UN Experts Urge Honduras to Act on Enforced Disappearances


The government's political will to tackle the issue of enforced disappearances in Honduras must be transformed into concrete action, UN experts said today.

"Honduras must step up efforts to ensure the rights of victims of enforced disappearances in the areas of truth, justice, reparation and memory," a delegation of the UN Working Group on Enforced or Involuntary Disappearances said in a statement at the end of an official visit to the country.

While acknowledging statements by authorities recognising existing gaps and challenges around human rights and measures to address them, the experts pointed to mistrust on the part of victims in a context of longstanding, systemic lack of accountability for human rights violations.

"Among relatives of the disappeared we met in many parts of the country, while there is some hope for change, the common sentiment was mistrust, hopelessness and fear," the experts said.

The experts were particularly concerned at almost total impunity in cases of enforced disappearances, both for past events - notably enforced disappearances from the 1980s and 1990s committed within the context of national security doctrine - as well as current instances. They also added that the lack of progress appears to be a combination of inadequate legislative framework, institutional weakness and lack of adequate coordination, skills and resources, coupled with insecurity, collusion and corruption.

The Working Group urged the Honduran government to recognise enforced disappearance as an autonomous crime outside the context of crimes against humanity and establish specialised units for the search, investigation, prosecution and adjudication of this crime.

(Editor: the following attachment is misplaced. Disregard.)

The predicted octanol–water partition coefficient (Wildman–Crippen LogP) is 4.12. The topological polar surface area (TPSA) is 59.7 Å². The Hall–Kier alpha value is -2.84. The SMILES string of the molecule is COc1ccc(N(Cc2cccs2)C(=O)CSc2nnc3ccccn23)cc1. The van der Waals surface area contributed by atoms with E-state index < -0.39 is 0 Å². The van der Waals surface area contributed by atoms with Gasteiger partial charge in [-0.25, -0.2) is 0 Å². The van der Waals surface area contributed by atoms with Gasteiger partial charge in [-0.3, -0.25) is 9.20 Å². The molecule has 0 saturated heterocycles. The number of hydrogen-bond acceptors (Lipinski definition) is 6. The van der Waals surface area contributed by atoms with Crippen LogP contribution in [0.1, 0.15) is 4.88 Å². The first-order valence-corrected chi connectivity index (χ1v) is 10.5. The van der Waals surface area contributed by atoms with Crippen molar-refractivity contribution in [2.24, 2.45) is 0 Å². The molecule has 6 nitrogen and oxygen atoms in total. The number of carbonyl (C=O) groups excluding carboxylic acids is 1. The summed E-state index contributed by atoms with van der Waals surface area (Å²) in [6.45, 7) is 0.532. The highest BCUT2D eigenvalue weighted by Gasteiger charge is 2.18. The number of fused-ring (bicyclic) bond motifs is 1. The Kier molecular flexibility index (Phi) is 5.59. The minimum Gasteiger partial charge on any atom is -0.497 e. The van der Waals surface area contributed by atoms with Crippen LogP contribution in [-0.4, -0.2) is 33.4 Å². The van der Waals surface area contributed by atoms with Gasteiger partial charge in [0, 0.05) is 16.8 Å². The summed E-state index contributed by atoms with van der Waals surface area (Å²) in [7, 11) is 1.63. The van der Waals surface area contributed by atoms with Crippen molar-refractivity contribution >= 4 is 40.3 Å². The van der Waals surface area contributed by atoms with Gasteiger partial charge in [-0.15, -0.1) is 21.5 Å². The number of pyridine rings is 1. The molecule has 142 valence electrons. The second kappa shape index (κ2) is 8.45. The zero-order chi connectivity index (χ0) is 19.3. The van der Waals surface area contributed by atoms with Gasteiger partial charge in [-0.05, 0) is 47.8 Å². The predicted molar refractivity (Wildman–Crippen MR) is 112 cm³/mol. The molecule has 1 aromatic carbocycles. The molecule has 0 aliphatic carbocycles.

"To break the cycle of impunity, it is essential that these measures are rooted in a firm and coordinated commitment from all relevant State actors, notably executive, legislative, judiciary and prosecutorial authorities, and zero tolerance on corruption," they said.

"Holding material and intellectual perpetrators of enforced disappearance accountable is not only essential to fulfil the right of victims to justice, but is also key to guarantee non-recurrence of this heinous crime," the experts said.

The Working Group urged authorities to create a registry for all victims of enforced disappearance and a database with genetic data of their relatives, as part of establishing a plan for the search of disappeared persons, with necessary human, technical and financial resources.

"Each and every complaint related to enforced disappearance must be duly and effectively investigated from the outset and relatives need to be informed promptly of any progress thereon", observed the experts, noting that the vast majority of victims met during the visit reported scant attention and response from competent authorities, which leaves them essentially on their own in their search efforts.

"We also met relatives of individuals who disappeared as victims of organized crime, in the context of land disputes or migration and witnessed their anguish and suffering in the absence of any response or investigation by State authorities," the Working Group said. Recalling the emblematic 2020 disappearance of four Garifuna community members in Triunfo de la Cruz, unresolved to date, the experts said it was essential to independently investigate all elements of these crimes, including the possible involvement of public officials.

The disappearance of migrants is a global plight that heavily affects Honduras and the Central American region the experts said, urging the government to intensify cooperation with other States in the region and beyond to, among others, ensure victim families receive information on the search for their loved ones.

On 21 March, during the visit of the Working Group, an Executive Decree was adopted creating a Memory and Reparation programme. "We look forward to the effective implementation of this programme and hope it will address reparation in a comprehensive, inclusive and holistic way," the experts said. They urged authorities to fully recognise the legal status of disappeared persons and respect the rights of their next-of-kin, by issuing declarations of absence by reason of disappearance.

The Working Group will present its concluding observations on the visit to the Human Rights Council in September 2023.

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